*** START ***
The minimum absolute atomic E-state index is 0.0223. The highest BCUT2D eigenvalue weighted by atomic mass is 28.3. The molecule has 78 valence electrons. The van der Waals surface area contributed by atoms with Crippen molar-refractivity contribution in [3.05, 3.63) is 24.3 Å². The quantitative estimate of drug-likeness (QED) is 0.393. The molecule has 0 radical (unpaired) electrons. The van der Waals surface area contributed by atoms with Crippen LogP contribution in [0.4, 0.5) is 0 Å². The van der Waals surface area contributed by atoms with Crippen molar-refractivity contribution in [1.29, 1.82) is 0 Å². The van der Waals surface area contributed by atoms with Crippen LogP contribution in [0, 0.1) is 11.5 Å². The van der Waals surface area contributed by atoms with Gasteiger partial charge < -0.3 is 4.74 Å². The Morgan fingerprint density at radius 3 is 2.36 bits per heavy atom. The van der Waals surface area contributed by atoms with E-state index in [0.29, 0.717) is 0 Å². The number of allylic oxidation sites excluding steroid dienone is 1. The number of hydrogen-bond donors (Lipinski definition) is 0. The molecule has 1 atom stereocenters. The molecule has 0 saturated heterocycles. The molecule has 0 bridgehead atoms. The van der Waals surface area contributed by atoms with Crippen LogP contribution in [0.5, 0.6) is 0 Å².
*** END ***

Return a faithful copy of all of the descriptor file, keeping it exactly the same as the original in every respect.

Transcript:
The minimum absolute atomic E-state index is 0.0223. The highest BCUT2D eigenvalue weighted by atomic mass is 28.3. The molecule has 78 valence electrons. The van der Waals surface area contributed by atoms with Crippen molar-refractivity contribution in [3.05, 3.63) is 24.3 Å². The quantitative estimate of drug-likeness (QED) is 0.393. The molecule has 0 radical (unpaired) electrons. The van der Waals surface area contributed by atoms with Crippen LogP contribution in [0.4, 0.5) is 0 Å². The van der Waals surface area contributed by atoms with Crippen molar-refractivity contribution in [1.29, 1.82) is 0 Å². The van der Waals surface area contributed by atoms with Crippen LogP contribution in [0, 0.1) is 11.5 Å². The van der Waals surface area contributed by atoms with Gasteiger partial charge < -0.3 is 4.74 Å². The Morgan fingerprint density at radius 3 is 2.36 bits per heavy atom. The van der Waals surface area contributed by atoms with E-state index in [0.29, 0.717) is 0 Å². The number of allylic oxidation sites excluding steroid dienone is 1. The number of hydrogen-bond donors (Lipinski definition) is 0. The molecule has 1 atom stereocenters. The molecule has 0 saturated heterocycles. The molecule has 0 bridgehead atoms. The van der Waals surface area contributed by atoms with Crippen LogP contribution in [0.5, 0.6) is 0 Å².